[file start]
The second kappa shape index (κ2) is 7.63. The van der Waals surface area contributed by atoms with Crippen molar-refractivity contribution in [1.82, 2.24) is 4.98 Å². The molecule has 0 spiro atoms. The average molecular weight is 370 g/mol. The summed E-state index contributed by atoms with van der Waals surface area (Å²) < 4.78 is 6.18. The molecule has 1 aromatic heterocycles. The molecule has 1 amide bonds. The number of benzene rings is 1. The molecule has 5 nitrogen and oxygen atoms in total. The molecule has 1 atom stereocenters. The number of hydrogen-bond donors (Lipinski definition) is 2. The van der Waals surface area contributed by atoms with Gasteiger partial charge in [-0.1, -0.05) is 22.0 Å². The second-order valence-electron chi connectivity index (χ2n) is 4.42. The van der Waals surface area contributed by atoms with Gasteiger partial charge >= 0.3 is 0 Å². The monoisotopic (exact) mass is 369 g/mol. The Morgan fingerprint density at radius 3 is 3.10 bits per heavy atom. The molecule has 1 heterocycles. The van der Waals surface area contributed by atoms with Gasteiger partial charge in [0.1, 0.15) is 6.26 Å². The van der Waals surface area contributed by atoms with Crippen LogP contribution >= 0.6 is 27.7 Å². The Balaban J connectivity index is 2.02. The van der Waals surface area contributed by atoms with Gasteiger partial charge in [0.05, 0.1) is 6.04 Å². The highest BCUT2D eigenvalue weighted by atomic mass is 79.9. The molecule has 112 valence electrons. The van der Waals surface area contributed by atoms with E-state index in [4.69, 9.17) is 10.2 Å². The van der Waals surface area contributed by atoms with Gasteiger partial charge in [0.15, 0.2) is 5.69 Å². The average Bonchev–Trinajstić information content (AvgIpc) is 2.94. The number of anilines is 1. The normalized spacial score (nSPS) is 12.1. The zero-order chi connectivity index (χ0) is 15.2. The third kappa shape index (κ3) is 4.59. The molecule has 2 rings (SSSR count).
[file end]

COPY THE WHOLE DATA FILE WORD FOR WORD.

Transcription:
The second kappa shape index (κ2) is 7.63. The van der Waals surface area contributed by atoms with Crippen molar-refractivity contribution in [1.82, 2.24) is 4.98 Å². The molecule has 0 spiro atoms. The average molecular weight is 370 g/mol. The summed E-state index contributed by atoms with van der Waals surface area (Å²) < 4.78 is 6.18. The molecule has 1 aromatic heterocycles. The molecule has 1 amide bonds. The number of benzene rings is 1. The molecule has 5 nitrogen and oxygen atoms in total. The molecule has 1 atom stereocenters. The number of hydrogen-bond donors (Lipinski definition) is 2. The van der Waals surface area contributed by atoms with Gasteiger partial charge in [-0.1, -0.05) is 22.0 Å². The second-order valence-electron chi connectivity index (χ2n) is 4.42. The van der Waals surface area contributed by atoms with Gasteiger partial charge >= 0.3 is 0 Å². The monoisotopic (exact) mass is 369 g/mol. The Morgan fingerprint density at radius 3 is 3.10 bits per heavy atom. The molecule has 1 heterocycles. The van der Waals surface area contributed by atoms with Gasteiger partial charge in [0.1, 0.15) is 6.26 Å². The van der Waals surface area contributed by atoms with Crippen LogP contribution >= 0.6 is 27.7 Å². The Balaban J connectivity index is 2.02. The van der Waals surface area contributed by atoms with Gasteiger partial charge in [0.05, 0.1) is 6.04 Å². The highest BCUT2D eigenvalue weighted by atomic mass is 79.9. The molecule has 112 valence electrons. The van der Waals surface area contributed by atoms with E-state index in [4.69, 9.17) is 10.2 Å². The van der Waals surface area contributed by atoms with Gasteiger partial charge in [0.15, 0.2) is 5.69 Å². The average Bonchev–Trinajstić information content (AvgIpc) is 2.94. The number of anilines is 1. The normalized spacial score (nSPS) is 12.1. The zero-order chi connectivity index (χ0) is 15.2. The third kappa shape index (κ3) is 4.59. The molecule has 2 rings (SSSR count).